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Published 3 months agoΒ β’Β 3 min read

Hi Reader,

Thanks for sticking with me through all of those Black Friday emails! π

Seriously, though, I'm glad you're still here! π

Now it's time to get back to the tips! π

βVisual Anagramsβ

This is a collection of "multi-view" optical illusions generated by diffusion models (similar to DALL-E and Stable Diffusion). **I can't get over how good these are**, and I'd encourage you to spend a few minutes checking them out!

There's also a research paper explaining how these were constructed, as well as a Colab notebook you can use to create your own!

On Friday, I was working on a problem from the Python Problem-Solving Bootcamp that I talked about last week.

The problem boils down to this:

You have a text file containing 2000 numbers (one per line). If you walk through them in order, **how many times is the current number greater than the previous number?**

For example, if the first 8 numbers looked like this...

118, 121, 123, 125, 134, 132, 137, 135

...the answer would be **5**, since the value increases 5 times (and decreases 2 times) when walking through the numbers from left to right.

**How would YOU solve this problem with code?** Give it some thought, and then keep scrolling...

The first step is to read in the data. I used a context manager (the **with** block) to ensure that the file would automatically be closed.

Within the block, I used a list comprehension to read in the file line-by-line and convert each number (which was originally a string) into an integer:

We can slice the resulting list to view the first 8 elements, and also confirm the length of the list:

Now we're ready to solve the problem!

Here's the solution that I came up with:

How does this work?

- I set
**count**to zero, which tracks the number of times the value increases. - I set
**previous**to be the first element in the**nums**list. - The for loop iterates through
**nums**, starting with the second element since we don't need to compare the first element to itself. -
During each iteration:
- The
**count**is incremented if the**current**number is greater than the**previous**number. - The
**current**number becomes the**previous**number.

- The

The resulting **count** is 1553, which turns out to be correct.

I think this is a reasonable and readable solution. However, the solution notebook (provided by the bootcamp) reminded me of **three great Python tricks** I could have used to write a more elegant solution!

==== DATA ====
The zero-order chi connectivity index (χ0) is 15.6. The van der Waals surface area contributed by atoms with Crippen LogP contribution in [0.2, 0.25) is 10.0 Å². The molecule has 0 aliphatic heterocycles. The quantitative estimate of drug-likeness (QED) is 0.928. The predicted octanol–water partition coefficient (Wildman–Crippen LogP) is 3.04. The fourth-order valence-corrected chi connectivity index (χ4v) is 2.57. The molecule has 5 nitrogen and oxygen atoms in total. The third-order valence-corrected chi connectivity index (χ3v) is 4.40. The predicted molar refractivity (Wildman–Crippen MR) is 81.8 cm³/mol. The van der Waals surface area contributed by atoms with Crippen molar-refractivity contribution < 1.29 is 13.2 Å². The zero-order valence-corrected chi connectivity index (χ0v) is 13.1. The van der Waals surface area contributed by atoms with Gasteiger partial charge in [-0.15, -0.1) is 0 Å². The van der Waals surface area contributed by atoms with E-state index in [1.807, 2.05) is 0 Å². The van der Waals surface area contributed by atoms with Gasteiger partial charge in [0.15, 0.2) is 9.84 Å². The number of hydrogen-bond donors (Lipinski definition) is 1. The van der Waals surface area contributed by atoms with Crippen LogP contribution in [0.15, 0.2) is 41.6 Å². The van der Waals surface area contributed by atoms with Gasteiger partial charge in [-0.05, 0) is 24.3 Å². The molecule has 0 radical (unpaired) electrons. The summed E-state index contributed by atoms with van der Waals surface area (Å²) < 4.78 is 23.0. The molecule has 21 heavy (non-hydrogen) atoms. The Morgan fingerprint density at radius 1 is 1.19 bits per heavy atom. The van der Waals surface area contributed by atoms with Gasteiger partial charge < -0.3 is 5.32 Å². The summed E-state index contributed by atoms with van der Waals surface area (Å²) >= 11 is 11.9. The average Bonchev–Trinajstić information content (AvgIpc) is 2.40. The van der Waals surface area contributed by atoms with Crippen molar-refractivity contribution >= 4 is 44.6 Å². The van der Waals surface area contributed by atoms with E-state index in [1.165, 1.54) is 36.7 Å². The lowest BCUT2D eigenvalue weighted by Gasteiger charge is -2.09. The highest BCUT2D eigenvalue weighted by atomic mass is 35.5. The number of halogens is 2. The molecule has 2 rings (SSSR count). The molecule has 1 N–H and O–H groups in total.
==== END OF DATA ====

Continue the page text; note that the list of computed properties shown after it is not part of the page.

**I'll teach you those tricks below...** π

This solution uses **zip** to avoid manually assigning **current** to **previous** at the end of each **for** loop iteration:

If you're not familiar with zip, it aggregates the elements from multiple iterables and returns an iterator of tuples.

In simpler language, **zip** pairs together elements from different objects so that you can work with them at the same time.

In this case, we're pairing together the **nums** list (starting with element 0) and the **nums** list (starting with element 1), and then unpacking each pair of elements into **previous** and **current** during each iteration of the **for** loop.

This solution removes the conditional statement from the **for** loop:

How does this work?

- The
**current > previous**comparison returns a boolean value (either**True**or**False**) -
When you try to do math with a boolean value,
**True**gets converted to 1 and**False**gets converted to 0. Thus:**count += True**evaluates to**count += 1****count += False**evaluates to**count += 0**.

Finally, we can rewrite the solution even more concisely:

This converts the previous solution into a generator expression, which is like a list comprehension that is lazily evaluated.

Then, we pass the generator object to the **sum** function, which adds up all of the **True** values (by converting them to ones).

My Python course includes 9 sets of exercises and a 7-part project. It's great for beginners and intermediate users alike.

*Feel free to get in touch if you're wondering if it's right for you!*

**If you enjoyed this weekβs tip, please forward it to a friend!** Takes only a few seconds, and it really helps me reach more people! π

See you next Tuesday!

- Kevin

P.S. I'll give you 20 seconds to guess what this video is about (YouTube)

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Kevin Markham

Join 25,000+ aspiring Data Scientists and receive Python & Data Science tips every Tuesday!

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